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Research Report

WOMEN IN POST-CONFLICT SOCIETIES IN AFRICA

LEE STONE
MIREILLE AFFA’A MINDZIE
Copyright Date: Nov. 20, 2007
Pages: 66
OPEN ACCESS
https://www.jstor.org/stable/resrep05187
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Table of Contents

  1. (pp. 11-14)

    The objective of the seminar was to discuss and identify concrete avenues for engendering reconstruction and peace processes in African societies emerging from conflict through a thorough and effective use of the Protocol to the African Charter on Human and Peoples’ Rights on the Rights of Women in Africa (the Women’s Protocol). About 30 participants representing the UN, Regional Economic Communities (RECs), national gender mechanisms and a broad cross-section of civil society attended the seminar, which provided a forum to debate and analyse how the Women’s Protocol can be applied as an advocacy tool. The seminar also investigated the Protocol...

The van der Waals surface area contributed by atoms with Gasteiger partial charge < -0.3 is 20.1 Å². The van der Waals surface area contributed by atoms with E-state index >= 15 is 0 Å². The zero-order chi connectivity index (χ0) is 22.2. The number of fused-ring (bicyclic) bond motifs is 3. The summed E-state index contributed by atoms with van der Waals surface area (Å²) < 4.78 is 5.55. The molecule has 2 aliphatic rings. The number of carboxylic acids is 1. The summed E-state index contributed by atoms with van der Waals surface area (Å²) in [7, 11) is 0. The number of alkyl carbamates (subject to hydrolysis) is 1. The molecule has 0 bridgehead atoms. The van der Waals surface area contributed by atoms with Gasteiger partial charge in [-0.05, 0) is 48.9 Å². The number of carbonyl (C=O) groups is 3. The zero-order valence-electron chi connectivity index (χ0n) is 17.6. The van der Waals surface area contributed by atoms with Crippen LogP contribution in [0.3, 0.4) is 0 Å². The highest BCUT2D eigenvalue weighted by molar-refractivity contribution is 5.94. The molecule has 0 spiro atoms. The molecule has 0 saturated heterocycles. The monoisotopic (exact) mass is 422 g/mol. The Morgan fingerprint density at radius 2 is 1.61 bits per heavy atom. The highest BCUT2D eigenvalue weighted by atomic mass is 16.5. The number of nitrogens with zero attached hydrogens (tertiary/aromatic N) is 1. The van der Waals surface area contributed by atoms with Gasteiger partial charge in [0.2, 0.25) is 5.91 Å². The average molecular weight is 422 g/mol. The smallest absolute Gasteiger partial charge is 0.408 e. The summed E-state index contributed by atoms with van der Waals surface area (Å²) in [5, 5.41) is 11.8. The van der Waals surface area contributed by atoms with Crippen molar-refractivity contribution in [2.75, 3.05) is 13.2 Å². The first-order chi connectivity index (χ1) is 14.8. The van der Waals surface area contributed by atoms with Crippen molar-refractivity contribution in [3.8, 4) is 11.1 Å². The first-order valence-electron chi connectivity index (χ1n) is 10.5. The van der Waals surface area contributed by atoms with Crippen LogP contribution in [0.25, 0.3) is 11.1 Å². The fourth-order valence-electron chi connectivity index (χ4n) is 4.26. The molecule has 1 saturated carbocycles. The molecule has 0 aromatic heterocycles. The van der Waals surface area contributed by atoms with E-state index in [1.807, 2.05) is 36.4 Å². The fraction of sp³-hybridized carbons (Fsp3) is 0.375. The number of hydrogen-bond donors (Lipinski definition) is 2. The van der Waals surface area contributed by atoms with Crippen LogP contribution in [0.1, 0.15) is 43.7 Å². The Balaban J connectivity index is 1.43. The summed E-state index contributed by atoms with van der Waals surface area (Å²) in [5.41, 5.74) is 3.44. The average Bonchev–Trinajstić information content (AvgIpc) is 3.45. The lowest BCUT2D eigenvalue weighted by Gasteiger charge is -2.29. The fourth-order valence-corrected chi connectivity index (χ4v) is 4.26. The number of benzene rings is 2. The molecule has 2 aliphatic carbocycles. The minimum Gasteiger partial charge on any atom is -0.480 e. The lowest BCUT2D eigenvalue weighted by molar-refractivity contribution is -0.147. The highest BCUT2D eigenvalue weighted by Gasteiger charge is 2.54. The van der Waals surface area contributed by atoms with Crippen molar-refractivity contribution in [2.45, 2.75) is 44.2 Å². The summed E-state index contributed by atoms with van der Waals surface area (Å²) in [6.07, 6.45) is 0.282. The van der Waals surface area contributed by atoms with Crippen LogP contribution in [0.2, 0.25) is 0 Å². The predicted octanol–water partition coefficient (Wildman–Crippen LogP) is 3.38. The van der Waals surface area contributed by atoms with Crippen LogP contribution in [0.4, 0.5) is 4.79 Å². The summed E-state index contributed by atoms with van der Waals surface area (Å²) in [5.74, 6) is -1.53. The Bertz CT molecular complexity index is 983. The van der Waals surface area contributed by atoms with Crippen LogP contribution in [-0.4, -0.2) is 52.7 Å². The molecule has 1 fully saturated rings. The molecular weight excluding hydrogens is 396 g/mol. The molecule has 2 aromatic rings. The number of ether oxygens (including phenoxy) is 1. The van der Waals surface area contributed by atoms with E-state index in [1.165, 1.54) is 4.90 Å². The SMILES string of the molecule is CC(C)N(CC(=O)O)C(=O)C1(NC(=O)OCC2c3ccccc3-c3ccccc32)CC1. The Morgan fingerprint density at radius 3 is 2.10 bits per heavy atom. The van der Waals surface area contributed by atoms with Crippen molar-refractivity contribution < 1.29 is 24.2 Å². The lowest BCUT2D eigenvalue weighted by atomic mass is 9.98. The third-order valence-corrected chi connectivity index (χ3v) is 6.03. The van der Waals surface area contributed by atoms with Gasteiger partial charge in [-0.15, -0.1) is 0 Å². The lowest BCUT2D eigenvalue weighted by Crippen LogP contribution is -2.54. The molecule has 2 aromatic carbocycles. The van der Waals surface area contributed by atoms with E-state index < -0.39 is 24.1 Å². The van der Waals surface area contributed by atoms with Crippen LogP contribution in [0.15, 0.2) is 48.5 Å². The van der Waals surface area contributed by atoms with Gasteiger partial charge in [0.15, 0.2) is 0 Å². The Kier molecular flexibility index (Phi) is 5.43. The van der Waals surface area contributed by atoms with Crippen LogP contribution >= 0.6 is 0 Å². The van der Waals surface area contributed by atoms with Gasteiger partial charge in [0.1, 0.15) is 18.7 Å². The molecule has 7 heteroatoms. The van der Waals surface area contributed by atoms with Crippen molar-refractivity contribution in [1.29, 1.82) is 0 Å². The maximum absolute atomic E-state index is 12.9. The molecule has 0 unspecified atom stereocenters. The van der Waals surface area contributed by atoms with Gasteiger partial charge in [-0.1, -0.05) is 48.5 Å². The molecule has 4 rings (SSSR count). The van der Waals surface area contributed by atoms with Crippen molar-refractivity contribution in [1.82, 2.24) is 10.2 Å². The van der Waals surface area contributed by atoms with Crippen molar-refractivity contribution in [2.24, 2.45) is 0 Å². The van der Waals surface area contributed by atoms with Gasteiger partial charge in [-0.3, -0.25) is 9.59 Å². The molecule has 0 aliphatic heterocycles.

2. (pp. 15-34)

    However, without the clear will of African states to enforce their commitment to the eradication of discrimination against women and to ensure gender equality, the rights of women as recognised in the Protocol will remain unenforceable. Although states parties remain primarily responsible for implementing the Protocol, the realisation of women’s rights in Africa also calls for an active contribution of all relevant stakeholders: national gender machineries, sub-regional, regional and international organisations, and civil society groups.

    The policy seminar therefore included government officials, representatives from Africa’s RECs, UN agencies, academics and civil society.

    The seminar discussions focused mainly on the following...